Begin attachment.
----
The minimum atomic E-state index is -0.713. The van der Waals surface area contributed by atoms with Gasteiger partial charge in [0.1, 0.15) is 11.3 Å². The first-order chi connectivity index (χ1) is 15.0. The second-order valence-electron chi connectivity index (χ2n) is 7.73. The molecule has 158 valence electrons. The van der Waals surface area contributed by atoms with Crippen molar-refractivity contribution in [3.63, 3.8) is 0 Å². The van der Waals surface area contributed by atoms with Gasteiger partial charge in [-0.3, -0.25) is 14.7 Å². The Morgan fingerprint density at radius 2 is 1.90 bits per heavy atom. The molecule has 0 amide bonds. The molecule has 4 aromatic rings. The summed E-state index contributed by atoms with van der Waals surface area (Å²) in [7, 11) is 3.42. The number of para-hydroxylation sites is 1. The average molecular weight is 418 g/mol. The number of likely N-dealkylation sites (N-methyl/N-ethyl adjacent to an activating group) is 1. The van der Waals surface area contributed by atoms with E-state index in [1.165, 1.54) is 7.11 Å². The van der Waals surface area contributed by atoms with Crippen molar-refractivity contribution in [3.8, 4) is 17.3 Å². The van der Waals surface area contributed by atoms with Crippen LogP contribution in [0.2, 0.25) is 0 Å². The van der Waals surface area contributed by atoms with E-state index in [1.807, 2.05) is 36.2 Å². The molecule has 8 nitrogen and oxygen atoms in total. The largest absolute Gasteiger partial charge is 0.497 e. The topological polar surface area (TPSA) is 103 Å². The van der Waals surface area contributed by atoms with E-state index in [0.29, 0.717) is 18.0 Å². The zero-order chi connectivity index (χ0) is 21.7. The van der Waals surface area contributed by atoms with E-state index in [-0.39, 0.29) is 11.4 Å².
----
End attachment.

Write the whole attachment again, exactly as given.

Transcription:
The minimum atomic E-state index is -0.713. The van der Waals surface area contributed by atoms with Gasteiger partial charge in [0.1, 0.15) is 11.3 Å². The first-order chi connectivity index (χ1) is 15.0. The second-order valence-electron chi connectivity index (χ2n) is 7.73. The molecule has 158 valence electrons. The van der Waals surface area contributed by atoms with Crippen molar-refractivity contribution in [3.63, 3.8) is 0 Å². The van der Waals surface area contributed by atoms with Gasteiger partial charge in [-0.3, -0.25) is 14.7 Å². The Morgan fingerprint density at radius 2 is 1.90 bits per heavy atom. The molecule has 0 amide bonds. The molecule has 4 aromatic rings. The summed E-state index contributed by atoms with van der Waals surface area (Å²) in [7, 11) is 3.42. The number of para-hydroxylation sites is 1. The average molecular weight is 418 g/mol. The number of likely N-dealkylation sites (N-methyl/N-ethyl adjacent to an activating group) is 1. The van der Waals surface area contributed by atoms with E-state index in [1.165, 1.54) is 7.11 Å². The van der Waals surface area contributed by atoms with Crippen molar-refractivity contribution in [3.8, 4) is 17.3 Å². The van der Waals surface area contributed by atoms with Crippen LogP contribution in [0.2, 0.25) is 0 Å². The van der Waals surface area contributed by atoms with E-state index in [1.807, 2.05) is 36.2 Å². The molecule has 8 nitrogen and oxygen atoms in total. The largest absolute Gasteiger partial charge is 0.497 e. The topological polar surface area (TPSA) is 103 Å². The van der Waals surface area contributed by atoms with E-state index in [0.29, 0.717) is 18.0 Å². The zero-order chi connectivity index (χ0) is 21.7. The van der Waals surface area contributed by atoms with E-state index in [-0.39, 0.29) is 11.4 Å².